Perhaps you have ageing parents who need some help around the house or are thinking of going into care. Or maybe you’re planning ahead for yourself. After all, even if you’re fit and independent now, the day may come when you’ll need some extra help and support.
Whatever your situation, understanding what services are available and what they may cost can help you make good decisions for the future.
Support to stay at home
For many people, the best option is to stay in their own home as long as possible. And there are a number of services designed to help you do this.
If you or your parents need a number of ongoing different services, a Home Care Package may be the best choice. This package offers a range of services such as bathing and dressing, housekeeping and home maintenance, help with getting to the shops, doctors’ appointments and the like, as well as providing nursing and other health care.
For the Home Care Package you’ll need to pay a basic fee of up to 17.5% of the single basic Age Pension for each person receiving care (currently up to $136.78 per person per fortnight). You may also be charged an extra care fee, depending on your income. Your provider will work out the exact amount that you need to pay before you take up your package1 .
The income thresholds are revised each year and annual and lifetime caps apply to how much you’ll pay. The Federal Government’s myagedcare website offers more information and can help you find services in your area.
If you’re the main carer for an older person, you (and they) will need to take a break from time to time. The National Respite for Carers Program (NRCP) is there to provide short-term help so you can take time out or get some cover if you get sick or injured and can’t provide care for a while. Again, while the Government covers most of the cost, you may also need to pay a small fee to help cover the costs, depending on your income.
Going to an aged care home
If you or your parents want or need more day to day help, you may decide that an aged care home is the best option. The entry fees and ongoing costs will depend on the aged care facility you go to and your income and assets.
Everyone has to pay a basic daily fee to cover basic living costs including meals, laundry, electricity, gas and so on. If you’re on a low income, this will come out of your Age Pension, and will be the only fee you’ll have to pay2 .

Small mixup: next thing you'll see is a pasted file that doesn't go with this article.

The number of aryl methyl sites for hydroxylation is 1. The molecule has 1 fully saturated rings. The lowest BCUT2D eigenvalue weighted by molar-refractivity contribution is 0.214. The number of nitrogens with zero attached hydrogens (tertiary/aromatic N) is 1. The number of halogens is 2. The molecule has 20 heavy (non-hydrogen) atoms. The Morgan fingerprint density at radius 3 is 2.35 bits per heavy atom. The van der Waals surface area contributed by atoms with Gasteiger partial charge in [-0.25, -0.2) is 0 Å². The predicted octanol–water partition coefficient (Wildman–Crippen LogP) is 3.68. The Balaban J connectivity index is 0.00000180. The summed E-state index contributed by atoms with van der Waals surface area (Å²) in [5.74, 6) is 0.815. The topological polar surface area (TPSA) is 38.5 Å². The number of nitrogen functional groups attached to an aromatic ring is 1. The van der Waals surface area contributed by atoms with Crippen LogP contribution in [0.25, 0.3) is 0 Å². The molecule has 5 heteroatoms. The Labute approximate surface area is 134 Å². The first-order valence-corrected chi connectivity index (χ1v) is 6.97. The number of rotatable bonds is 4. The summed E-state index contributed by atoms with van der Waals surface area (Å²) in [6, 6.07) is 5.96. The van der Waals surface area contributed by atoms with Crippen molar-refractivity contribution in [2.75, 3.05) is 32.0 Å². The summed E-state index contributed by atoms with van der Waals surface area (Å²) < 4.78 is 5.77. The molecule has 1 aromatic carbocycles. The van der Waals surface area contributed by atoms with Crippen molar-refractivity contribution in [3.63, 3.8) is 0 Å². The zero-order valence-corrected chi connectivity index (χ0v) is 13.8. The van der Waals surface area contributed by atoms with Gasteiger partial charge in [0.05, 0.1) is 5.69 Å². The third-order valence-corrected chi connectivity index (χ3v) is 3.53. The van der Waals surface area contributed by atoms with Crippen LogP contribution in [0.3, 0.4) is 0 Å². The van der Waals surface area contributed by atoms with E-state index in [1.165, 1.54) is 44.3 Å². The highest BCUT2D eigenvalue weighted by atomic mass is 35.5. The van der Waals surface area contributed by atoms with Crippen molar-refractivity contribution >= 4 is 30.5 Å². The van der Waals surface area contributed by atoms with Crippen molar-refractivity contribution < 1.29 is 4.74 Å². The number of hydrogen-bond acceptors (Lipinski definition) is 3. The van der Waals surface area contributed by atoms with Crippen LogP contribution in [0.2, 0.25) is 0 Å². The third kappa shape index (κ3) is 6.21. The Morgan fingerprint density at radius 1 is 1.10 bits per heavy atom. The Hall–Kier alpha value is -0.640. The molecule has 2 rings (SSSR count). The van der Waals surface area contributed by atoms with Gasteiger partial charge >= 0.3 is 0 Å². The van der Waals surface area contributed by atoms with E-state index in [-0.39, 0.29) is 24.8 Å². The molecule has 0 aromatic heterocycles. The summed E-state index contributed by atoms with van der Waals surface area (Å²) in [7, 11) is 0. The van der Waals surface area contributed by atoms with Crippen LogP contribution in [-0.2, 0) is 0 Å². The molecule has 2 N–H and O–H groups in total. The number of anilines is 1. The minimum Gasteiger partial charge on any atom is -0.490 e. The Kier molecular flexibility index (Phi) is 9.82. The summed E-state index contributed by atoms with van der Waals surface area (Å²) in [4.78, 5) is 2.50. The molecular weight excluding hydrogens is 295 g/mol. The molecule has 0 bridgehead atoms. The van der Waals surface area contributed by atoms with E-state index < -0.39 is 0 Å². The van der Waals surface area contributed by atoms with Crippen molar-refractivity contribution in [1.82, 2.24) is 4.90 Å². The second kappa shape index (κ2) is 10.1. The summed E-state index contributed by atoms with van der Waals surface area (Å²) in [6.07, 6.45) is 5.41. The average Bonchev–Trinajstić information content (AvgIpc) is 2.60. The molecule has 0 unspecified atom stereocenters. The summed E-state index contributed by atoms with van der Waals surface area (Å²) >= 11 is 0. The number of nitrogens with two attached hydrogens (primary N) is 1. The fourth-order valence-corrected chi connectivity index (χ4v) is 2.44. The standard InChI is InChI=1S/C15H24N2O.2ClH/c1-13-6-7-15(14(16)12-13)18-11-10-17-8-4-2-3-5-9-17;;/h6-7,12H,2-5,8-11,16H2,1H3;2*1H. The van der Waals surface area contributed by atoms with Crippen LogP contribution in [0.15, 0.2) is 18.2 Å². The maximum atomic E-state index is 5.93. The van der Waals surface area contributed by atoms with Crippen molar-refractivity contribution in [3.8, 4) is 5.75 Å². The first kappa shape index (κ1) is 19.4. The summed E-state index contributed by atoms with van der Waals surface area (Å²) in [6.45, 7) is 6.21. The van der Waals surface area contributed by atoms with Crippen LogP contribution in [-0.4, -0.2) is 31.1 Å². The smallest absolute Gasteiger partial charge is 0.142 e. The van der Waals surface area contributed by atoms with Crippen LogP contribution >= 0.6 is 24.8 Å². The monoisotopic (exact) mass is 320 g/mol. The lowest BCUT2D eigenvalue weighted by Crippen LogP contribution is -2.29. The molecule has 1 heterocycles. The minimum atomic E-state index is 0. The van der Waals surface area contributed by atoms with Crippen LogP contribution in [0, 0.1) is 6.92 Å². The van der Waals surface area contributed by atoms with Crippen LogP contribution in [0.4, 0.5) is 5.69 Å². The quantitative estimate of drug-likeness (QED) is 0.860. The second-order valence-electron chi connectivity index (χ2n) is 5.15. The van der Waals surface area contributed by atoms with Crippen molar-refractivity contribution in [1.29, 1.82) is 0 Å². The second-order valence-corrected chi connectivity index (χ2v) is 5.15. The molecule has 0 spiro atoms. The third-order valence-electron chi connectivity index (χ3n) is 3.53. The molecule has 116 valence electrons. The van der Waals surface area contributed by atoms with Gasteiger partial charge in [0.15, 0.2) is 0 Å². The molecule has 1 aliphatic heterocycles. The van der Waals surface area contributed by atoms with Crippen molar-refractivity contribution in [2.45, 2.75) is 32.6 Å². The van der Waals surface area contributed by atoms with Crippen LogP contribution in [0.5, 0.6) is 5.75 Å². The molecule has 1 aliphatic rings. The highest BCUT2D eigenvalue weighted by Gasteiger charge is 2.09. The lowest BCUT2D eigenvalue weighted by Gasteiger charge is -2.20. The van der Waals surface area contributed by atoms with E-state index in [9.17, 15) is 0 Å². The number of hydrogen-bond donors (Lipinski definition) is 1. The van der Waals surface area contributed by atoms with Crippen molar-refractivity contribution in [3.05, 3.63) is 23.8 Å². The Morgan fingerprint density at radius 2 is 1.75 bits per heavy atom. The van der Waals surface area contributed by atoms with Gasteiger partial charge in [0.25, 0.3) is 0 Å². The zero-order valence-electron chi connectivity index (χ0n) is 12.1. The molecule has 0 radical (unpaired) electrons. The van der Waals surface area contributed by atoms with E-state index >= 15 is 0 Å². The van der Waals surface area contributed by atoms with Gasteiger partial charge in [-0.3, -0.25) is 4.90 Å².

For people who are not entitled to the Age Pension, Centrelink will still assess your assets and income before you go into aged care. If they’re over a certain amount you may also need to contribute to the cost of your care through a means-tested care fee. And if you want extra services such as pay TV or hairdressing, you’ll need to pay more for those3 .
If you went into aged care before July 1, 2014, you would have had to pay an accommodation bond or accommodation charge depending on the level of care. However, the system has now changed and instead of paying a bond, you’ll be charged an accommodation fee, which helps cover the cost of maintaining and upgrading your new home. You can pay this either as a refundable lump sum, a daily accommodation payment, or a combination of the two.
Getting financially ready
Remember, no one will be deprived of the care that they need, no matter what their income is. But the more money you do have, the more choice you have about where you want to live and the extra services you’d like. A financial adviser can help you be more financially prepared for your later years. So talk to us today on |PHONE| or |STAFFEMAIL|.
1. Myagedcare, Australian Government Department of Social Services, 2015
2. Myagedcare, Costs explained, Australian Government Department of Social Services, 2015
3. Myagedcare, Australian Government Department of Social Services, 2015
Important information and disclaimer
Any advice in this communication is of a general nature only and has been prepared without taking into account your objectives, financial situation or needs. Before acting on any advice in this communication we recommend that you consider whether it is appropriate for your personal circumstances. Any tax estimates are intended as a guide only and are based on our general understanding of taxation laws. They are not intended to be a substitute for specialised taxation or financial advice or a complete assessment of your liabilities, obligations or claim entitlements that arise, or could arise, under taxation law, and we recommend you consult with a registered tax agent and financial advisor before making any decisions.